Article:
" So startling and revolutionizing is the knowledge obtained from the deciphering of Assyria And a Persian monument, so wholly different is the historical aspect thus revealed that the term median Empire is probably destined to disappear from the historians' phraseology. Indeed, Professor Sayce in his latest writings has discarded it."

This discarding of a wrong word has not, however, dispelled the illusion from the writings of the 20th century historians. Even Mr. H. G. Wells, in his well known book "The Outline of History", uses the wrong term Mede in so many places. I, therefore, agree with the opinion of the authors of Historians' History of the World on page 582, Volume II, that the phrase having been universally used throughout centuries cannot so easily be discarded. I, therefore, propose the only desperately effective measure. Wherever the word Mede occurs in literature, ancient or modern, it must be taken to mean Manda Jat.

This arrangement does not do any harm to anybody; because, the real Medes had neither any history, nor any other kind of literature excepting what was imputed to them by the Great mistake. It will no doubt amount to undeserved perpetuation of their name, but it cannot be helped under the circumstances, because the only other alternative is the perpetual confusion in so important a part of ancient history. I, therefore, propose in the succeeding pages to consider the word Medes as meaning Manda Jats.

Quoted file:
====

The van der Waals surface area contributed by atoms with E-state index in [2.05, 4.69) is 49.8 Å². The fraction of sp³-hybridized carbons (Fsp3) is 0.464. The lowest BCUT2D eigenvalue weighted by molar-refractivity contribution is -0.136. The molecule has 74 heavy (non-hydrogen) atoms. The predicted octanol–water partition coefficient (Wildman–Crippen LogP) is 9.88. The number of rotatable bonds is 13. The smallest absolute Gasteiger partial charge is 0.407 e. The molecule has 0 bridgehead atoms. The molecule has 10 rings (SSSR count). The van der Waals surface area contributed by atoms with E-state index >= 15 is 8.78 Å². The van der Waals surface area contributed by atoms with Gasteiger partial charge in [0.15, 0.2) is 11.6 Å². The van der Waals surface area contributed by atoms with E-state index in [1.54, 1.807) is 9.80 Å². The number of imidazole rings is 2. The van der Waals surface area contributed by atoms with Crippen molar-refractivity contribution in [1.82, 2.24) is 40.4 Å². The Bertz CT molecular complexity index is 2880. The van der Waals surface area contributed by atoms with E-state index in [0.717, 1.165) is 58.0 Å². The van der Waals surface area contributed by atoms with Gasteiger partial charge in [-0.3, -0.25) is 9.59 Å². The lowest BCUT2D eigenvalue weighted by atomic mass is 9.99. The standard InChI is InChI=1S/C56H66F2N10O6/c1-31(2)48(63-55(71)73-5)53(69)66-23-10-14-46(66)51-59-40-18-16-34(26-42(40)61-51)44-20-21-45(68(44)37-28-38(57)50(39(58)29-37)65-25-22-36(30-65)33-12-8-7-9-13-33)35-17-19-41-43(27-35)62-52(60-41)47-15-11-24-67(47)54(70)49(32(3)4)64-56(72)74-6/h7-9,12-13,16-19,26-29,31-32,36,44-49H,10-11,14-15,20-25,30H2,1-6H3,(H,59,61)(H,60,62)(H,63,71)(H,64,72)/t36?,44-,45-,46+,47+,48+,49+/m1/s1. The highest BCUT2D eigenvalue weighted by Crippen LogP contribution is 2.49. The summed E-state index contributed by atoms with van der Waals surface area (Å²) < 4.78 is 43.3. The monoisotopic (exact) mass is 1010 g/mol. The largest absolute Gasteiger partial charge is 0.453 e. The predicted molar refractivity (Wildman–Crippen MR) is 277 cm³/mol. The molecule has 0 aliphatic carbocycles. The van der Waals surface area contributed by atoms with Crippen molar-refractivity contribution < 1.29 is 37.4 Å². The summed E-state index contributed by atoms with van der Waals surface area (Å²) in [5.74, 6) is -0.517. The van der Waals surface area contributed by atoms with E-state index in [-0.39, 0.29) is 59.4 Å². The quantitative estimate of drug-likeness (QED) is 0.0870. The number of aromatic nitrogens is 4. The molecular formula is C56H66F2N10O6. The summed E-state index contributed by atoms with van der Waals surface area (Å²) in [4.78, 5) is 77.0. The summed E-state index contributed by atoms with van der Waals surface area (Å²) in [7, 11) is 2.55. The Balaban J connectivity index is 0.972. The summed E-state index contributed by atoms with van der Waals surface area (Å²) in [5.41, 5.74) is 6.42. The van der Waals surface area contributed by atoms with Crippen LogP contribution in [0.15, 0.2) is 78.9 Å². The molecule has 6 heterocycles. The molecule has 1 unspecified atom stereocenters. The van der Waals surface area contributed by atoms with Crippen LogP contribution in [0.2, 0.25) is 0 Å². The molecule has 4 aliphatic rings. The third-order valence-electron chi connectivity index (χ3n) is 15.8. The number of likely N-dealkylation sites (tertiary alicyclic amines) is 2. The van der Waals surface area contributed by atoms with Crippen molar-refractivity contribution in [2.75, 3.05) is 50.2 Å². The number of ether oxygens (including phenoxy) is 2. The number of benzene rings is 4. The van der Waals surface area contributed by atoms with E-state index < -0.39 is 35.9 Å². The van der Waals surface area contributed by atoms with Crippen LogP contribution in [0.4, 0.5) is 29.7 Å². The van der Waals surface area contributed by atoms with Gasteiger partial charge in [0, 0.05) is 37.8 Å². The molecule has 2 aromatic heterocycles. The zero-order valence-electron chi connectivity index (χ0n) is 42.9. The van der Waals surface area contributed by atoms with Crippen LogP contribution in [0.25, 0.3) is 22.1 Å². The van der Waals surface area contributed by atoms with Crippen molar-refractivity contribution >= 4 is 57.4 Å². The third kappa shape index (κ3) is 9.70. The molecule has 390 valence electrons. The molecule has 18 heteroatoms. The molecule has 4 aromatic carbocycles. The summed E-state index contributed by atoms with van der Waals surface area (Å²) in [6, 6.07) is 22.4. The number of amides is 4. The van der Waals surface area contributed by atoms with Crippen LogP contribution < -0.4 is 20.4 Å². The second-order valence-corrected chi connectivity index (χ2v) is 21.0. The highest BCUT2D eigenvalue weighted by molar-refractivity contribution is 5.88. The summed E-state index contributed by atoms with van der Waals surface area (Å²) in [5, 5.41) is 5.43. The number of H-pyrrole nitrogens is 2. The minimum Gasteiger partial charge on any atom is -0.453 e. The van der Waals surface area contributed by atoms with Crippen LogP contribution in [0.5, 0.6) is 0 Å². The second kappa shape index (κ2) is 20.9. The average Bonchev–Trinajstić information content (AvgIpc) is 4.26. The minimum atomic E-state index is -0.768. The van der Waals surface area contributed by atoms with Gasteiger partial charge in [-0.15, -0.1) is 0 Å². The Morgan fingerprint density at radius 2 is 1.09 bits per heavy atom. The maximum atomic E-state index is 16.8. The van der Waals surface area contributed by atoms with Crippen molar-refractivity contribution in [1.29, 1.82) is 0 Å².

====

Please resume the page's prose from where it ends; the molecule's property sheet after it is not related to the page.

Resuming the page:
Section 5 : Other Sources of Jat History

I have dealt at some length with the two most important sources of Jat history. Herodotus is of course the father of that history and its main source. Assyrian and Persian monuments have served to confirm that history and to correct the mistake. I give below a list of some other important literature bearing on the same subject:

  • (a) Historians' History of the World, Volume II.
  • (b) The Outline of History by H. G. Wells. His account is, however, perfunctory and continues the above-mentioned mistake.
  • (c) Ancient Empires of the East by Professor Sayce.
  • (d) The Ruling Races of Prehistoric Times by J. F. Hewitt.
  • (e) Indian Antiquity by Mr. Fleet.
  • (f} Hesiod.
  • (g) Greek Historian Thucydides.
  • (h) The well known Antiquarian Ctesias who wrote about the ancient kings of Ecbatana.
  • (i) History of Mankind by Ratzel.

Section 6: Original Country of Jats

Much is not known about the prehistoric habitation of Jats, although some historians, with considerable force of argument, trace their origin to Scandinavia. The history, however, found them living in a compact ancient country named Scythia, situated partly in Asia and partly in Europe. From Danube river it extended right across south Russia, right across the country about the Caspian Sea, right across the country to the east of Caspian, as far as the mountain masses of the Pamir Plateau and eastward into the Tarim basin of Eastern Turkestan. This ancient country of Scythia gave Jats their well known name of Scythians and those who conquered India were called Indo-Scythians. The well-known Getae, which was the Thracian name of Jats, were the inhabitants of Thrace, the modern Bulgaria which was a province of Scythia. From Scythia the conquests of Jats radiated worldwide to all directions of the Compass as will be shown in this book.